Direct Strength Prediction of Cold-Formed Steel Beam-Columns
Schafer, Benjamin W.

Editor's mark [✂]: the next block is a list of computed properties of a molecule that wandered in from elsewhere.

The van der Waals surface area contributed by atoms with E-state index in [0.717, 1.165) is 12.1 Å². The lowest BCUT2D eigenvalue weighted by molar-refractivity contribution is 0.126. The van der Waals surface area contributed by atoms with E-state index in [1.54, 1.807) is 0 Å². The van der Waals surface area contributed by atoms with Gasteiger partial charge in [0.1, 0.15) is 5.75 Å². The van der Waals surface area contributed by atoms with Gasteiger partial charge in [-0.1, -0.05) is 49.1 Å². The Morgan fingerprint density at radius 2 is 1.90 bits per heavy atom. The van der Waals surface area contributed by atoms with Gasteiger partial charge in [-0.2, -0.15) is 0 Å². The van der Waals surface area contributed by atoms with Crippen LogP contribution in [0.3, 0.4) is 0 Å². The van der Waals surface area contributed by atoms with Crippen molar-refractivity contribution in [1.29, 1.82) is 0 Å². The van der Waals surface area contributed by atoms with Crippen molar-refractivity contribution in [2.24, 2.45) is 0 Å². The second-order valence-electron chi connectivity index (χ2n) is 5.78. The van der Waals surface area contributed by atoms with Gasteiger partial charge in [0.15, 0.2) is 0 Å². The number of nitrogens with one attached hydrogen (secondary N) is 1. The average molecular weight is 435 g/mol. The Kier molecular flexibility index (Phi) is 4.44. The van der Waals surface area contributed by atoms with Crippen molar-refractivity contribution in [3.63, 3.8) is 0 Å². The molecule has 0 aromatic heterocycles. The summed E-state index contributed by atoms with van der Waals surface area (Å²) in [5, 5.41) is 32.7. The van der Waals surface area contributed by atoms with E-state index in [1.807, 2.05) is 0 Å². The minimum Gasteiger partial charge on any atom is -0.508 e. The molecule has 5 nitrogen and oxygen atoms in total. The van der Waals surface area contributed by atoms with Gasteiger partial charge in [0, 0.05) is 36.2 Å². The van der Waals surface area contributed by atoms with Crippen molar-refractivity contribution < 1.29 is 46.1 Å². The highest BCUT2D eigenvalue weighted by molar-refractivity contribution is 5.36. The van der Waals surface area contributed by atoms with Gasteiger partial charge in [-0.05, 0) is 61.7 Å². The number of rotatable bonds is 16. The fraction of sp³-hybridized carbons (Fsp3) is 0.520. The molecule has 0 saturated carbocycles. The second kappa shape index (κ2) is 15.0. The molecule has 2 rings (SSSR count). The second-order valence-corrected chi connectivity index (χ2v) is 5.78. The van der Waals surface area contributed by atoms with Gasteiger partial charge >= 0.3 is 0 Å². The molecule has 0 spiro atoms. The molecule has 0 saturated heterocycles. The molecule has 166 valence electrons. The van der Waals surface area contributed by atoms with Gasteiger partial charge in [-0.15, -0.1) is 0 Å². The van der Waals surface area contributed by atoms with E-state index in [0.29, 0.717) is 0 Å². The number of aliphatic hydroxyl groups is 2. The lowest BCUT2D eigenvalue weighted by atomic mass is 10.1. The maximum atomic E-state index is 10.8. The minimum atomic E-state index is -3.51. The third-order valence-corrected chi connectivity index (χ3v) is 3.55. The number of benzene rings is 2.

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The Direct Strength Method (DSM) of cold-formed steel member design employs local, distortional, and global cross-section elastic buckling analysis with empirically derived “direct” expressions to predict member strength. DSM is an accepted design method in national design specifications (e.g., AISI-S100-16) and enables a unified, robust, and flexible design approach. However, for beam-columns DSM in current design specifications employs simplified linear interaction expressions based on combining the isolated axial and bending elastic buckling and strength response. Today, local, distortional, and global elastic buckling under any combination of axial load and bending moments may be found using elastic buckling analysis tools such as the finite strip method (e.g., CUFSM). Thus, stability may be assessed under the combined actions, but new DSM expressions are needed to utilize this explicit stability information in determining beam-column strength. In this report, new strength expressions for each limit state are developed. In addition, the results of beam-column tests performed by the authors and those available in the literature are used to validate the performance of the new proposed DSM for beam-columns. The development of DSM for beam-columns has the potential to provide a more mechanically sound solution to the strength of cold-formed steel beam-columns, eliminate excessive conservativeness, and at the same time encourage the next generation of optimized, high strength, cold-formed steel shapes. This report covers: a new formulation for DSM that can account for stability and strength under multiple actions; targeted testing under P-M-M loadings to explore the beam-column stability space explicitly and find capacities; nonlinear FEA analysis to expand the studies and flesh out issues in the final design methods; and technology transfer to ease the use of the develop method and its related tools.